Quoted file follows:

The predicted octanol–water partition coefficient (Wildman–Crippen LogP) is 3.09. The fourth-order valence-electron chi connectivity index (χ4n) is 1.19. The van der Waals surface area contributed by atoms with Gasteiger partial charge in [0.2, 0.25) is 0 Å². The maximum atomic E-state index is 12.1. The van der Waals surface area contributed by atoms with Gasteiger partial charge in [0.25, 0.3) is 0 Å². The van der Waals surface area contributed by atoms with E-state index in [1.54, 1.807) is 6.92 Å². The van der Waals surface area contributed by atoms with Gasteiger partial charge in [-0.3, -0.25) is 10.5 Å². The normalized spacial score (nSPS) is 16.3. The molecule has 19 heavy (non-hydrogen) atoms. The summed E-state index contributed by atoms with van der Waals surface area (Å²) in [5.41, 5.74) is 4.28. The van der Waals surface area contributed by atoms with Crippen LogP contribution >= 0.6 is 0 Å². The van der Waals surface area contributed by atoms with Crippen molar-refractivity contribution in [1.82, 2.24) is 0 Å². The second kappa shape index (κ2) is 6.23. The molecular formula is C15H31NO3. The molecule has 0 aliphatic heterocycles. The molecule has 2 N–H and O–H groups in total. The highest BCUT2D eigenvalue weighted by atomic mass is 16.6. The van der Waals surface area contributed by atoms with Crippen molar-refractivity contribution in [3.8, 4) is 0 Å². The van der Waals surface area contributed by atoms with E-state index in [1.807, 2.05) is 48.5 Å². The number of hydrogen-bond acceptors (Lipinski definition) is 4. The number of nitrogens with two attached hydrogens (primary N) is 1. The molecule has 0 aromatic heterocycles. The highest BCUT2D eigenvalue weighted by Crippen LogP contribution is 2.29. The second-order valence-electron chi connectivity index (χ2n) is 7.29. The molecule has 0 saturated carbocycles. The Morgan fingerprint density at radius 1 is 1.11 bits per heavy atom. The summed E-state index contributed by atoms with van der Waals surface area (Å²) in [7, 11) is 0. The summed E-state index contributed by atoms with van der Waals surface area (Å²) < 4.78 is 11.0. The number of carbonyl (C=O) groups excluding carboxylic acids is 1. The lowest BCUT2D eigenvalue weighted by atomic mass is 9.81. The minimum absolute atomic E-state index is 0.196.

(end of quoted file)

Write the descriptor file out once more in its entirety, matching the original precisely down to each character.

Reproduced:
The predicted octanol–water partition coefficient (Wildman–Crippen LogP) is 3.09. The fourth-order valence-electron chi connectivity index (χ4n) is 1.19. The van der Waals surface area contributed by atoms with Gasteiger partial charge in [0.2, 0.25) is 0 Å². The maximum atomic E-state index is 12.1. The van der Waals surface area contributed by atoms with Gasteiger partial charge in [0.25, 0.3) is 0 Å². The van der Waals surface area contributed by atoms with E-state index in [1.54, 1.807) is 6.92 Å². The van der Waals surface area contributed by atoms with Gasteiger partial charge in [-0.3, -0.25) is 10.5 Å². The normalized spacial score (nSPS) is 16.3. The molecule has 19 heavy (non-hydrogen) atoms. The summed E-state index contributed by atoms with van der Waals surface area (Å²) in [5.41, 5.74) is 4.28. The van der Waals surface area contributed by atoms with Crippen LogP contribution >= 0.6 is 0 Å². The van der Waals surface area contributed by atoms with Crippen molar-refractivity contribution in [1.82, 2.24) is 0 Å². The second kappa shape index (κ2) is 6.23. The molecular formula is C15H31NO3. The molecule has 0 aliphatic heterocycles. The molecule has 2 N–H and O–H groups in total. The highest BCUT2D eigenvalue weighted by atomic mass is 16.6. The van der Waals surface area contributed by atoms with Crippen molar-refractivity contribution in [3.8, 4) is 0 Å². The van der Waals surface area contributed by atoms with E-state index in [1.807, 2.05) is 48.5 Å². The number of hydrogen-bond acceptors (Lipinski definition) is 4. The number of nitrogens with two attached hydrogens (primary N) is 1. The molecule has 0 aromatic heterocycles. The highest BCUT2D eigenvalue weighted by Crippen LogP contribution is 2.29. The second-order valence-electron chi connectivity index (χ2n) is 7.29. The molecule has 0 saturated carbocycles. The Morgan fingerprint density at radius 1 is 1.11 bits per heavy atom. The summed E-state index contributed by atoms with van der Waals surface area (Å²) in [7, 11) is 0. The summed E-state index contributed by atoms with van der Waals surface area (Å²) < 4.78 is 11.0. The number of carbonyl (C=O) groups excluding carboxylic acids is 1. The lowest BCUT2D eigenvalue weighted by atomic mass is 9.81. The minimum absolute atomic E-state index is 0.196.